5. Mail does not work
If you were using smtp on your site you have to change it since there are no smtp-server available on your site in Azure. There are some different ways to solve this, if you have an Office 365 subscription, you can use that to send mail or you can use some other solution that people have develop. We usually use a Windows Azure AddOn called SendGrid, here are two good links on how to use it,

Step six: Deploy to production

When you see that your test works fine you can deploy to the production environment and to do that do like this.

1. Take a new backup of the live VPP and database and copy to your local computer

2. Restore the database to your local computer or a development SQL Server, do not overwrite the database you have used in the earlier steps

3. Copy in the local file blobs from the live copy to your development vpp area

4. Run all those sql changes you did earlier on the new copy of the database (easy way is to run SQL Compare from RedGate or SQL Schema Compare from Visual studio to get a script with all changes)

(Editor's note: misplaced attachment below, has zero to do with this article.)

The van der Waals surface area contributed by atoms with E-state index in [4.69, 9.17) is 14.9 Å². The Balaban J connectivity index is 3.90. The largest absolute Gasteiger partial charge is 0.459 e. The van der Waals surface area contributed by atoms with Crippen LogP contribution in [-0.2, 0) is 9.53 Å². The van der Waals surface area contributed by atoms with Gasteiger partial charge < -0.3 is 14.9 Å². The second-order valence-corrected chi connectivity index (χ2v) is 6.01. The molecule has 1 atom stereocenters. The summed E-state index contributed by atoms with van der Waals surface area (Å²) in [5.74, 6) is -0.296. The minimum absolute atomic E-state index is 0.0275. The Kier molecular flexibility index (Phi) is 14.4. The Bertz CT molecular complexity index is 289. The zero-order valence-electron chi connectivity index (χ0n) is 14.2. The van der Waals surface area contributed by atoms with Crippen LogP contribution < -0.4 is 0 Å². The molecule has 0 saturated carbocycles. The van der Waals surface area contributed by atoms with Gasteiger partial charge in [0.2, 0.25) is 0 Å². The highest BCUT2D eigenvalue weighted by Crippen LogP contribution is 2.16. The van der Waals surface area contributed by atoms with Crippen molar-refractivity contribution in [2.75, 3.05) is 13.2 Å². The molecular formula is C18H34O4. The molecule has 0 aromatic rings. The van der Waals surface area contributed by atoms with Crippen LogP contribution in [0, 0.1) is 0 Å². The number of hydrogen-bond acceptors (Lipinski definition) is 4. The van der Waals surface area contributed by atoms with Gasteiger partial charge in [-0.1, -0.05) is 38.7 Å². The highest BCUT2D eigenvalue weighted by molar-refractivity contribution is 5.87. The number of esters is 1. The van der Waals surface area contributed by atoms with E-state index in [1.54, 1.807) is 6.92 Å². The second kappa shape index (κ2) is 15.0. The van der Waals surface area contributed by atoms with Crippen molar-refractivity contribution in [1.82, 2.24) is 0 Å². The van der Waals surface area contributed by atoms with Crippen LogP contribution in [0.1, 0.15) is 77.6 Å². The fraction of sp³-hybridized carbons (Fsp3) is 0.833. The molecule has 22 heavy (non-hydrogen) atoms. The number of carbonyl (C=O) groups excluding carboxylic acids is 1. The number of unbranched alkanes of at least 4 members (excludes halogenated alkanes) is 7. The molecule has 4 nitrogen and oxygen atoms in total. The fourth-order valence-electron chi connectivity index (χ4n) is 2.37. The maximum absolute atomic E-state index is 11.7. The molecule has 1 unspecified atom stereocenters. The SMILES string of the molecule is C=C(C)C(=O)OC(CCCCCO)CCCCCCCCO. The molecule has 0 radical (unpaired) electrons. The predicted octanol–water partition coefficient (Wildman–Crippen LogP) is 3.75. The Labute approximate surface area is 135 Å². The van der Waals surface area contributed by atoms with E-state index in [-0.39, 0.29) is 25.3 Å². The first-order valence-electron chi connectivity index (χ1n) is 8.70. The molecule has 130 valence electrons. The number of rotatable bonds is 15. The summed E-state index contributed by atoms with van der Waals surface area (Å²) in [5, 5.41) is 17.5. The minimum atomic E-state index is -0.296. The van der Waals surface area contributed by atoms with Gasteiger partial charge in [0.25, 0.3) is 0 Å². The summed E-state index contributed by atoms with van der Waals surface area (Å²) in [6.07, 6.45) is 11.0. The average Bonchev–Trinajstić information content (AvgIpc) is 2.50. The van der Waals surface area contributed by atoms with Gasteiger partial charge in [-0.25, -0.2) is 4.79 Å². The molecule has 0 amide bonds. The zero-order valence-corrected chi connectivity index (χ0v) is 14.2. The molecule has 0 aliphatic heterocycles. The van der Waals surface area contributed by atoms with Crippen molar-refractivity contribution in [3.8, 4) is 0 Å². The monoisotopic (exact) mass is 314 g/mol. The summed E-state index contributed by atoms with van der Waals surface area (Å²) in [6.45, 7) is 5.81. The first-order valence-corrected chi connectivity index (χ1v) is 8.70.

5. Change your development solution to use the new database and run the site locally (You might have to run the database update from nuget console before the site will work)

6. Create the users needed and run the convert file blobs job from the EPiServer Admin

7. Deploy the database with the help of SQL Server Management Studio to your production SQL Azure Server the same way you did for the test database

8. Fix your web.config transformation so development go to test or development and release points to the production database.

9. Connect your production website to your sourcecontrol to get automatic deployment. To do this you might have to disconnect the testsite or use another branch, it is up to you how you want it.

10. See that all have been deployed to production and then change your DNS to point to this Azure Website, read more about it here:


Now all you have to do is to enjoy not having to do any windows update, to be able to scale up if the need comes, having a site with automatic deployment and enjoying a simpler coding life for this site. To see a working EPiServer Azure website just visit

Aug 14, 2014


Henrik Fransas
Henrik Fransas Aug 21, 2014 12:49 PM

Good to know is that since we are stuck on the old version of log4net, the connectionstringname-property of adonet-appender does not work.
There is a easy way around that I had to implement, and after that I was able to move the logging to EPiServerLog.config again. Read more here:

Jan 17, 2018 03:02 PM

Great post! Thank you.

Henrik Fransas
Henrik Fransas Jan 17, 2018 03:54 PM

Thanks Anders, its 3½ year old though ;-)